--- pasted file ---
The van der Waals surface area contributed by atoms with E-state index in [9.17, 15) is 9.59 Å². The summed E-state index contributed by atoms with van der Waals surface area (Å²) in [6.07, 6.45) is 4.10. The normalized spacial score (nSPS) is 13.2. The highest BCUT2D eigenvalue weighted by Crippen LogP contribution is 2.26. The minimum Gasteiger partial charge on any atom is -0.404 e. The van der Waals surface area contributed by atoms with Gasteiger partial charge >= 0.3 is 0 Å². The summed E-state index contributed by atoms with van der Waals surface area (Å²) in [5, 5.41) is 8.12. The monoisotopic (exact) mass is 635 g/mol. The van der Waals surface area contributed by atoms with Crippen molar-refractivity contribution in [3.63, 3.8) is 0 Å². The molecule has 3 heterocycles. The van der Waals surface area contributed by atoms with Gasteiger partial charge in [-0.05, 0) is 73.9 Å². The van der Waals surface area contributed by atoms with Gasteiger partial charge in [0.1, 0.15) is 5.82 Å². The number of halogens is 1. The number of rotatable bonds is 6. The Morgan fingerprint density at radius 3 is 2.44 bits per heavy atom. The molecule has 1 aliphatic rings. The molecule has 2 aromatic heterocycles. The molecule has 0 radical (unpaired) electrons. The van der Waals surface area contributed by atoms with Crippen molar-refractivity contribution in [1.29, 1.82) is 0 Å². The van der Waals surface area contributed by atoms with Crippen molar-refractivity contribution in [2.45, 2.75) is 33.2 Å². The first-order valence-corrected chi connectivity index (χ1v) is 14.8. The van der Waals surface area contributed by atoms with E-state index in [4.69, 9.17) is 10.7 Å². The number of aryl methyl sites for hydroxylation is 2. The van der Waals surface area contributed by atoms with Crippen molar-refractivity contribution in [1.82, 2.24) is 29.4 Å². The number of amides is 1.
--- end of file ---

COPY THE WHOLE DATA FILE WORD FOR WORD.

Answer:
The van der Waals surface area contributed by atoms with E-state index in [9.17, 15) is 9.59 Å². The summed E-state index contributed by atoms with van der Waals surface area (Å²) in [6.07, 6.45) is 4.10. The normalized spacial score (nSPS) is 13.2. The highest BCUT2D eigenvalue weighted by Crippen LogP contribution is 2.26. The minimum Gasteiger partial charge on any atom is -0.404 e. The van der Waals surface area contributed by atoms with Gasteiger partial charge >= 0.3 is 0 Å². The summed E-state index contributed by atoms with van der Waals surface area (Å²) in [5, 5.41) is 8.12. The monoisotopic (exact) mass is 635 g/mol. The van der Waals surface area contributed by atoms with Crippen molar-refractivity contribution in [3.63, 3.8) is 0 Å². The molecule has 3 heterocycles. The van der Waals surface area contributed by atoms with Gasteiger partial charge in [-0.05, 0) is 73.9 Å². The van der Waals surface area contributed by atoms with Gasteiger partial charge in [0.1, 0.15) is 5.82 Å². The number of halogens is 1. The number of rotatable bonds is 6. The Morgan fingerprint density at radius 3 is 2.44 bits per heavy atom. The molecule has 1 aliphatic rings. The molecule has 2 aromatic heterocycles. The molecule has 0 radical (unpaired) electrons. The van der Waals surface area contributed by atoms with Crippen molar-refractivity contribution in [1.29, 1.82) is 0 Å². The van der Waals surface area contributed by atoms with Crippen molar-refractivity contribution in [2.45, 2.75) is 33.2 Å². The first-order valence-corrected chi connectivity index (χ1v) is 14.8. The van der Waals surface area contributed by atoms with E-state index in [4.69, 9.17) is 10.7 Å². The number of aryl methyl sites for hydroxylation is 2. The van der Waals surface area contributed by atoms with Crippen molar-refractivity contribution in [1.82, 2.24) is 29.4 Å². The number of amides is 1.